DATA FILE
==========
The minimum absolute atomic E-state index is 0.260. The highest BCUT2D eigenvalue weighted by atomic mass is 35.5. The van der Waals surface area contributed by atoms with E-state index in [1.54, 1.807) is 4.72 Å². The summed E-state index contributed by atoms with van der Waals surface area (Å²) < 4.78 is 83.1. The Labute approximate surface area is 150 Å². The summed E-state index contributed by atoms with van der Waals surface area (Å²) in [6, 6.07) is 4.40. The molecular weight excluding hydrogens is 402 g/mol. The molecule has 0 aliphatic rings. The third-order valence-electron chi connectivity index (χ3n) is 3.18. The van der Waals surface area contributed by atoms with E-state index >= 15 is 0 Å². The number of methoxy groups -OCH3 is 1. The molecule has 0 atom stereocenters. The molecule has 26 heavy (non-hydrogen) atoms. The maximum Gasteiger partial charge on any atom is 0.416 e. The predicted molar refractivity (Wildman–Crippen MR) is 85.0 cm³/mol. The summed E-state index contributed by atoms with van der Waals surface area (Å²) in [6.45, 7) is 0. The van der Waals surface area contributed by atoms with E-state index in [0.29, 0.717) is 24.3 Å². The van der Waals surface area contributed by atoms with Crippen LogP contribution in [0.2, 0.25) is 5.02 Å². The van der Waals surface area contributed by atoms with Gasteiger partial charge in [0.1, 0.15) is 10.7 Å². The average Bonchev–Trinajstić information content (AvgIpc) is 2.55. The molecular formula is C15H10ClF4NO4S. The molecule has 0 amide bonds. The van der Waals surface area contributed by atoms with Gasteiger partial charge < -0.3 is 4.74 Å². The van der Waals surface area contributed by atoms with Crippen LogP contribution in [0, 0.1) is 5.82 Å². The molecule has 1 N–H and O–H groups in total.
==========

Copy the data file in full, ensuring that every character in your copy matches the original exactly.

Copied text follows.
The minimum absolute atomic E-state index is 0.260. The highest BCUT2D eigenvalue weighted by atomic mass is 35.5. The van der Waals surface area contributed by atoms with E-state index in [1.54, 1.807) is 4.72 Å². The summed E-state index contributed by atoms with van der Waals surface area (Å²) < 4.78 is 83.1. The Labute approximate surface area is 150 Å². The summed E-state index contributed by atoms with van der Waals surface area (Å²) in [6, 6.07) is 4.40. The molecular weight excluding hydrogens is 402 g/mol. The molecule has 0 aliphatic rings. The third-order valence-electron chi connectivity index (χ3n) is 3.18. The van der Waals surface area contributed by atoms with E-state index >= 15 is 0 Å². The number of methoxy groups -OCH3 is 1. The molecule has 0 atom stereocenters. The molecule has 26 heavy (non-hydrogen) atoms. The maximum Gasteiger partial charge on any atom is 0.416 e. The predicted molar refractivity (Wildman–Crippen MR) is 85.0 cm³/mol. The summed E-state index contributed by atoms with van der Waals surface area (Å²) in [6.45, 7) is 0. The van der Waals surface area contributed by atoms with E-state index in [0.29, 0.717) is 24.3 Å². The van der Waals surface area contributed by atoms with Crippen LogP contribution in [0.2, 0.25) is 5.02 Å². The van der Waals surface area contributed by atoms with Gasteiger partial charge in [0.1, 0.15) is 10.7 Å². The average Bonchev–Trinajstić information content (AvgIpc) is 2.55. The molecular formula is C15H10ClF4NO4S. The molecule has 0 amide bonds. The van der Waals surface area contributed by atoms with Gasteiger partial charge < -0.3 is 4.74 Å². The van der Waals surface area contributed by atoms with Crippen LogP contribution in [0, 0.1) is 5.82 Å². The molecule has 1 N–H and O–H groups in total.